So which topics are best for our blog?
Step 1: Generate a preliminary data set in Content Explorer
We started by dropping “retirement planning” into Content Explorer, which gives us about 77,000 results.
What’s the first thing we notice? Big sites dominate. Among the top 10 posts, three are from Forbes, two from Investopedia.com, and one each from HBR.org, CNN Money, and BankRate:
The lowest Domain Rating (DR) is 77, and most sites in the top 10 enjoy a domain rating in the 90s.
That doesn’t mean these posts are necessarily bad, but it makes me skeptical that they rose to the top on their own merit. (Several are generic articles of just a few hundred words.)
Before we try to identify the best content from this data set—the “overachievers”—we can tailor the export from Content Explorer.
Step 2: Tailor the data set in Content Explorer
By adjusting the metrics below, I reduced my export set down to about 900 of the most relevant results:
- Date: Reduced to the last two years to focus on current topics;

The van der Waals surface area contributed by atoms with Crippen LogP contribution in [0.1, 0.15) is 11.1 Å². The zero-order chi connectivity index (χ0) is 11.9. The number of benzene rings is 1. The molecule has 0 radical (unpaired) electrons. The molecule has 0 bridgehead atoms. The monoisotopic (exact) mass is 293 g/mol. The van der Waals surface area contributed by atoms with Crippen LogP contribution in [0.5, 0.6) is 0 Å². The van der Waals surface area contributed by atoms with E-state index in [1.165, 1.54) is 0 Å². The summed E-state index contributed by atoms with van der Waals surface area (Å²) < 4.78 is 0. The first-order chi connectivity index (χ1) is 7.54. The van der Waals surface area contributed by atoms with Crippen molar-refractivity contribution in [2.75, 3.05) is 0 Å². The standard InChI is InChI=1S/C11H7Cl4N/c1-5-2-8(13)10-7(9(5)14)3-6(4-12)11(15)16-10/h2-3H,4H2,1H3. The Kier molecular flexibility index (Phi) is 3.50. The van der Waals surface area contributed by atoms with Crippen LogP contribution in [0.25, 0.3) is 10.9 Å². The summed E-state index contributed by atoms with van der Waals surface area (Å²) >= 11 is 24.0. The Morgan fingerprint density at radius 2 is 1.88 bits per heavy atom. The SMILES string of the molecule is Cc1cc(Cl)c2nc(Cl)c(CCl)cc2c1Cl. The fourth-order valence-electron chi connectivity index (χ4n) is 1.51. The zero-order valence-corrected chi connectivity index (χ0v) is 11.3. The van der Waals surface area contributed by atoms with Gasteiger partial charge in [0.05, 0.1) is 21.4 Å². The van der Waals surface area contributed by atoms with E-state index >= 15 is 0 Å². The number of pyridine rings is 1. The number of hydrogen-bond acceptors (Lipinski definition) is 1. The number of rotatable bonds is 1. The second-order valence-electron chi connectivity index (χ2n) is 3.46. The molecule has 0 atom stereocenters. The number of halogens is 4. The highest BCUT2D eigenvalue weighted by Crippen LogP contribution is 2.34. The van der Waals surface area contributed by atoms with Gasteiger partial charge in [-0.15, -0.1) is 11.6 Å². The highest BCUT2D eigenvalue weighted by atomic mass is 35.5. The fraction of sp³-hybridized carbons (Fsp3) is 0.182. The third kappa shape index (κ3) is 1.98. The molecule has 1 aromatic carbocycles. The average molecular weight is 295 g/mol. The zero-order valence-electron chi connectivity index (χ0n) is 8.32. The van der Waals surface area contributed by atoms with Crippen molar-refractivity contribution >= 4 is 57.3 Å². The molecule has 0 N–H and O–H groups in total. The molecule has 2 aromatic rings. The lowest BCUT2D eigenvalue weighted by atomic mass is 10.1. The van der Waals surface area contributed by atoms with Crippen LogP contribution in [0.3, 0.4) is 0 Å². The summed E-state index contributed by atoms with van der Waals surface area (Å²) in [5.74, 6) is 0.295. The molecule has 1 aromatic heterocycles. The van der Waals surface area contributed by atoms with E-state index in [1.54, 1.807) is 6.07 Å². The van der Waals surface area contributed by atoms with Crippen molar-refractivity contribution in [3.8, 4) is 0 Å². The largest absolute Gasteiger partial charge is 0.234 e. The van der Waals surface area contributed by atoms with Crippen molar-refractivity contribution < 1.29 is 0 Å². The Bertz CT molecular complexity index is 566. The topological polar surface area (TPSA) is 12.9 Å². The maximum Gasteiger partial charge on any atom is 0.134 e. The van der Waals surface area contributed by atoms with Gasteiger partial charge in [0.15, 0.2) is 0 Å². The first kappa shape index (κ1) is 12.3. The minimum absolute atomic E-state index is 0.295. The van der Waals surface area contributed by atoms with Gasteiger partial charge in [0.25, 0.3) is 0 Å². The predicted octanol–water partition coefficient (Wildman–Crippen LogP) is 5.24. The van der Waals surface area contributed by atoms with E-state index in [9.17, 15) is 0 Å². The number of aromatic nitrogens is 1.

- Language: English only, since the community is in the United States;
- Total shares: 10 and above to add a baseline of social success;
- Domain Rating: 15 and above to add a baseline of site quality (while not excluding smaller sites);
- Referring domains: 5 and above to add a baseline of backlink success;
- Organic traffic: 30 and above to focus on search-worthy topics.
You may want to adjust the baseline figures outlined above depending on your needs and the total number of results.
Adding a minimum “barrier to entry” with links, shares, traffic, and Domain Rating (DR) is an effective way to remove low-quality content or spammy sites from your list—it’s generally possible to “fake” one of those metrics with a PBN or Twitter botnet; it’s quite difficult to achieve all four.
After creating a list you’re comfortable with, export the data to a CSV file.
Step 3: Pull referring domains by site for each URL
Connect either tool to the Ahrefs API and drop in your list of URLs. (Both work well, although URL Profiler is a bit quicker since it collects less data for each URL.)